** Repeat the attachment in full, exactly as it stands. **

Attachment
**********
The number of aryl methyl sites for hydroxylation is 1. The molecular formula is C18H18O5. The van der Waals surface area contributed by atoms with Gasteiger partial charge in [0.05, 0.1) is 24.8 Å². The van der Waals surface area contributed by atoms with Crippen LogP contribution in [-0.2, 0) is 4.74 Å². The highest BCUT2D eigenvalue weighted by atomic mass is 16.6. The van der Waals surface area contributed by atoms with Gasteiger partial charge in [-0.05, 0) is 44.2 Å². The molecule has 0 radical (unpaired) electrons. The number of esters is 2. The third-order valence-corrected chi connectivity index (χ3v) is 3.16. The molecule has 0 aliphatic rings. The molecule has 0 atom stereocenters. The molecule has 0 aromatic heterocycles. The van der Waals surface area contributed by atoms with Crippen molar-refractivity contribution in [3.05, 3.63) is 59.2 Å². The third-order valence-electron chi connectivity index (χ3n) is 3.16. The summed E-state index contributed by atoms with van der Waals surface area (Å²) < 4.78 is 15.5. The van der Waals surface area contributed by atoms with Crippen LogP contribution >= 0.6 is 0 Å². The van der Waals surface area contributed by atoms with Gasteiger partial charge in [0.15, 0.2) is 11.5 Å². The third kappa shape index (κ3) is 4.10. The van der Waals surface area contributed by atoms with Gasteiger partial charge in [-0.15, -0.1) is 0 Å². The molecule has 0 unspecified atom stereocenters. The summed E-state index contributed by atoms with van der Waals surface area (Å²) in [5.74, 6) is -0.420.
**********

The number of aryl methyl sites for hydroxylation is 1. The molecular formula is C18H18O5. The van der Waals surface area contributed by atoms with Gasteiger partial charge in [0.05, 0.1) is 24.8 Å². The van der Waals surface area contributed by atoms with Crippen LogP contribution in [-0.2, 0) is 4.74 Å². The highest BCUT2D eigenvalue weighted by atomic mass is 16.6. The van der Waals surface area contributed by atoms with Gasteiger partial charge in [-0.05, 0) is 44.2 Å². The molecule has 0 radical (unpaired) electrons. The number of esters is 2. The third-order valence-corrected chi connectivity index (χ3v) is 3.16. The molecule has 0 aliphatic rings. The molecule has 0 atom stereocenters. The molecule has 0 aromatic heterocycles. The van der Waals surface area contributed by atoms with Crippen molar-refractivity contribution in [3.05, 3.63) is 59.2 Å². The third-order valence-electron chi connectivity index (χ3n) is 3.16. The summed E-state index contributed by atoms with van der Waals surface area (Å²) < 4.78 is 15.5. The van der Waals surface area contributed by atoms with Crippen LogP contribution >= 0.6 is 0 Å². The van der Waals surface area contributed by atoms with Gasteiger partial charge in [0.15, 0.2) is 11.5 Å². The third kappa shape index (κ3) is 4.10. The van der Waals surface area contributed by atoms with Gasteiger partial charge in [-0.15, -0.1) is 0 Å². The molecule has 0 unspecified atom stereocenters. The summed E-state index contributed by atoms with van der Waals surface area (Å²) in [5.74, 6) is -0.420.